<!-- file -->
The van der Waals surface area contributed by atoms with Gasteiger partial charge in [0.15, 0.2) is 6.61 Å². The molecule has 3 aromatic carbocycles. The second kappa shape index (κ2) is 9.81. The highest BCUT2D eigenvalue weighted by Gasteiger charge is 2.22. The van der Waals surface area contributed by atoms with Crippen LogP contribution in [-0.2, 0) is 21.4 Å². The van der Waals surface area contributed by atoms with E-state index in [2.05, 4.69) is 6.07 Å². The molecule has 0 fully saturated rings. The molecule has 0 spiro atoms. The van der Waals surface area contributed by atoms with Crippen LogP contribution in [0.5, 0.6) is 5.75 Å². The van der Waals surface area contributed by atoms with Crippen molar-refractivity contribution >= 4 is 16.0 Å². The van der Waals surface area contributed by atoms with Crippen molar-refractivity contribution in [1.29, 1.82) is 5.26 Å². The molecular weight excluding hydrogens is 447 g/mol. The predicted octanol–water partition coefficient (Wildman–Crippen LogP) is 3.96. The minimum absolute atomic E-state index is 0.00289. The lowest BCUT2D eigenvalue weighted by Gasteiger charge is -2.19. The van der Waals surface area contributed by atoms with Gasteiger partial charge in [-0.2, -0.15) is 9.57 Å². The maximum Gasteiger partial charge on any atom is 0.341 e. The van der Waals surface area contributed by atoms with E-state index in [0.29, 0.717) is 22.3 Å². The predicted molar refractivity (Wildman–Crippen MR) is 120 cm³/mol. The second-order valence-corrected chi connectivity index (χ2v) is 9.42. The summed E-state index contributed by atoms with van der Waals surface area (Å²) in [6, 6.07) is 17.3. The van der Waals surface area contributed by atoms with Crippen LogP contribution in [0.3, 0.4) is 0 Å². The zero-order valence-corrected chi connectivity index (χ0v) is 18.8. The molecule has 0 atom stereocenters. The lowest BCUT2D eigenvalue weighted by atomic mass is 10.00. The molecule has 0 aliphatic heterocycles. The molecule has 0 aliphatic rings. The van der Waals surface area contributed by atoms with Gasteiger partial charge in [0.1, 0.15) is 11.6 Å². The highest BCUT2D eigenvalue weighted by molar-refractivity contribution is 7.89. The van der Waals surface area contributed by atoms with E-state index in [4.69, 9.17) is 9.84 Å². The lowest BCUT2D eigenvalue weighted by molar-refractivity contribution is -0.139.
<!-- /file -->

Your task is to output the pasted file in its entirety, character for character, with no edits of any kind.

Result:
The van der Waals surface area contributed by atoms with Gasteiger partial charge in [0.15, 0.2) is 6.61 Å². The molecule has 3 aromatic carbocycles. The second kappa shape index (κ2) is 9.81. The highest BCUT2D eigenvalue weighted by Gasteiger charge is 2.22. The van der Waals surface area contributed by atoms with Crippen LogP contribution in [-0.2, 0) is 21.4 Å². The van der Waals surface area contributed by atoms with E-state index in [2.05, 4.69) is 6.07 Å². The molecule has 0 fully saturated rings. The molecule has 0 spiro atoms. The van der Waals surface area contributed by atoms with Crippen LogP contribution in [0.5, 0.6) is 5.75 Å². The van der Waals surface area contributed by atoms with Crippen molar-refractivity contribution >= 4 is 16.0 Å². The van der Waals surface area contributed by atoms with Crippen molar-refractivity contribution in [1.29, 1.82) is 5.26 Å². The molecular weight excluding hydrogens is 447 g/mol. The predicted octanol–water partition coefficient (Wildman–Crippen LogP) is 3.96. The minimum absolute atomic E-state index is 0.00289. The lowest BCUT2D eigenvalue weighted by Gasteiger charge is -2.19. The van der Waals surface area contributed by atoms with Gasteiger partial charge in [-0.2, -0.15) is 9.57 Å². The maximum Gasteiger partial charge on any atom is 0.341 e. The van der Waals surface area contributed by atoms with E-state index in [0.29, 0.717) is 22.3 Å². The predicted molar refractivity (Wildman–Crippen MR) is 120 cm³/mol. The second-order valence-corrected chi connectivity index (χ2v) is 9.42. The summed E-state index contributed by atoms with van der Waals surface area (Å²) in [6, 6.07) is 17.3. The van der Waals surface area contributed by atoms with Crippen LogP contribution in [0.3, 0.4) is 0 Å². The zero-order valence-corrected chi connectivity index (χ0v) is 18.8. The molecule has 0 atom stereocenters. The lowest BCUT2D eigenvalue weighted by atomic mass is 10.00. The molecule has 0 aliphatic heterocycles. The molecule has 0 aliphatic rings. The van der Waals surface area contributed by atoms with Gasteiger partial charge in [0.1, 0.15) is 11.6 Å². The highest BCUT2D eigenvalue weighted by molar-refractivity contribution is 7.89. The van der Waals surface area contributed by atoms with E-state index in [4.69, 9.17) is 9.84 Å². The lowest BCUT2D eigenvalue weighted by molar-refractivity contribution is -0.139.